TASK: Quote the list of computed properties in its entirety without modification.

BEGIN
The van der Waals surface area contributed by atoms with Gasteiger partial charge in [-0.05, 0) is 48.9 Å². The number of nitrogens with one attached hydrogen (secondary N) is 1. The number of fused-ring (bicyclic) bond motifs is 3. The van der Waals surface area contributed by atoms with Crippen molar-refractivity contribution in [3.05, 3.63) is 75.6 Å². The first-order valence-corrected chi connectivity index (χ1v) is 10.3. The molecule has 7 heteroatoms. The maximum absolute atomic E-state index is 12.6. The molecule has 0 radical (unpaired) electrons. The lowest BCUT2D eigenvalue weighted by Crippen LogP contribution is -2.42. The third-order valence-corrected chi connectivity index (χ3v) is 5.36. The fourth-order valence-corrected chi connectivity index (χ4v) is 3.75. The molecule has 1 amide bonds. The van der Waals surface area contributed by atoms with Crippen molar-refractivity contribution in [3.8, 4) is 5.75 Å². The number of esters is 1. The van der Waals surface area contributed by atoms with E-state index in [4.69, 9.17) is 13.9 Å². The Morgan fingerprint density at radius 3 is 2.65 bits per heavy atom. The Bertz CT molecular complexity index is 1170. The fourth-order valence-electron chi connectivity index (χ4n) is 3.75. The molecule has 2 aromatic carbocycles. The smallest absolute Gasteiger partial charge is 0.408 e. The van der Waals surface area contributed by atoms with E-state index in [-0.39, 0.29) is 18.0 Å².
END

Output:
The van der Waals surface area contributed by atoms with Gasteiger partial charge in [-0.05, 0) is 48.9 Å². The number of nitrogens with one attached hydrogen (secondary N) is 1. The number of fused-ring (bicyclic) bond motifs is 3. The van der Waals surface area contributed by atoms with Crippen molar-refractivity contribution in [3.05, 3.63) is 75.6 Å². The first-order valence-corrected chi connectivity index (χ1v) is 10.3. The molecule has 7 heteroatoms. The maximum absolute atomic E-state index is 12.6. The molecule has 0 radical (unpaired) electrons. The lowest BCUT2D eigenvalue weighted by Crippen LogP contribution is -2.42. The third-order valence-corrected chi connectivity index (χ3v) is 5.36. The fourth-order valence-corrected chi connectivity index (χ4v) is 3.75. The molecule has 1 amide bonds. The van der Waals surface area contributed by atoms with Crippen molar-refractivity contribution in [3.8, 4) is 5.75 Å². The number of esters is 1. The van der Waals surface area contributed by atoms with E-state index in [4.69, 9.17) is 13.9 Å². The Morgan fingerprint density at radius 3 is 2.65 bits per heavy atom. The Bertz CT molecular complexity index is 1170. The fourth-order valence-electron chi connectivity index (χ4n) is 3.75. The molecule has 2 aromatic carbocycles. The smallest absolute Gasteiger partial charge is 0.408 e. The van der Waals surface area contributed by atoms with E-state index in [-0.39, 0.29) is 18.0 Å².